Saturday, April 4, 2009

Stress and Education

I ran into this article in the Economist today. It seems like it could have interesting implications if the concept holds up to further scrutiny. Essentially they are arguing that stress levels decide how intelligent children turn out to be:

That stress, and stress alone, is responsible for damaging the working memories of poor children thus looks like a strong hypothesis. It is also backed up by work done on both people and laboratory animals, which shows that stress changes the activity of neurotransmitters, the chemicals that carry signals from one nerve cell to another in the brain. Stress also suppresses the generation of new nerve cells in the brain, and causes the “remodelling” of existing ones. Most significantly of all, it shrinks the volume of the prefrontal cortex and the hippocampus. These are the parts of the brain most closely associated with working memory.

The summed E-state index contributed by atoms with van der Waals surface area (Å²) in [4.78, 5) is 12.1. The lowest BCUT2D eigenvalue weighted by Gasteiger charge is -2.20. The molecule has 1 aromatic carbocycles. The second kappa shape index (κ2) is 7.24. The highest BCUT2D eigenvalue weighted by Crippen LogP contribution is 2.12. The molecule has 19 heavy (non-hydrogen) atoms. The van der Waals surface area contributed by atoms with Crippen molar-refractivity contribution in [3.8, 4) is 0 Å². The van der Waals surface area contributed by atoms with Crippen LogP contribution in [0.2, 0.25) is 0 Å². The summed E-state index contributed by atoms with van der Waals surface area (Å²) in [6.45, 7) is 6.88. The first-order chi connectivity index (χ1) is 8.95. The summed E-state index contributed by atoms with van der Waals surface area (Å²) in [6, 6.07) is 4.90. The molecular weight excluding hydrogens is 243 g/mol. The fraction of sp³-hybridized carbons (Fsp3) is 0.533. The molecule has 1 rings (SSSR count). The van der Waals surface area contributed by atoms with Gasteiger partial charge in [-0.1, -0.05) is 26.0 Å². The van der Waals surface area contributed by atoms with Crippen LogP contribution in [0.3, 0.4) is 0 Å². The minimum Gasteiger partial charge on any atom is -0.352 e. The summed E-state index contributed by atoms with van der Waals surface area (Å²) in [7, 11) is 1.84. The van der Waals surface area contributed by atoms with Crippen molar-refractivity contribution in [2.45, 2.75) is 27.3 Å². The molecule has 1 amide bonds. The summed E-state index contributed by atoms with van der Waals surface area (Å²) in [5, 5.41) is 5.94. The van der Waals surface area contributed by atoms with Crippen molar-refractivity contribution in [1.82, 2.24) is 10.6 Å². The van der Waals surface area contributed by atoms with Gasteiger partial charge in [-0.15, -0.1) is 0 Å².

If true that seems like it may have huge implications for the education profession. If the most important thing that can be done for young children is keeping them in a low stress environment could all that testing actually be causing more problems? I of course would want to see some study on this subject before making any conclusions as the home environment may be the much more stressful place but it could be an interesting line of research.

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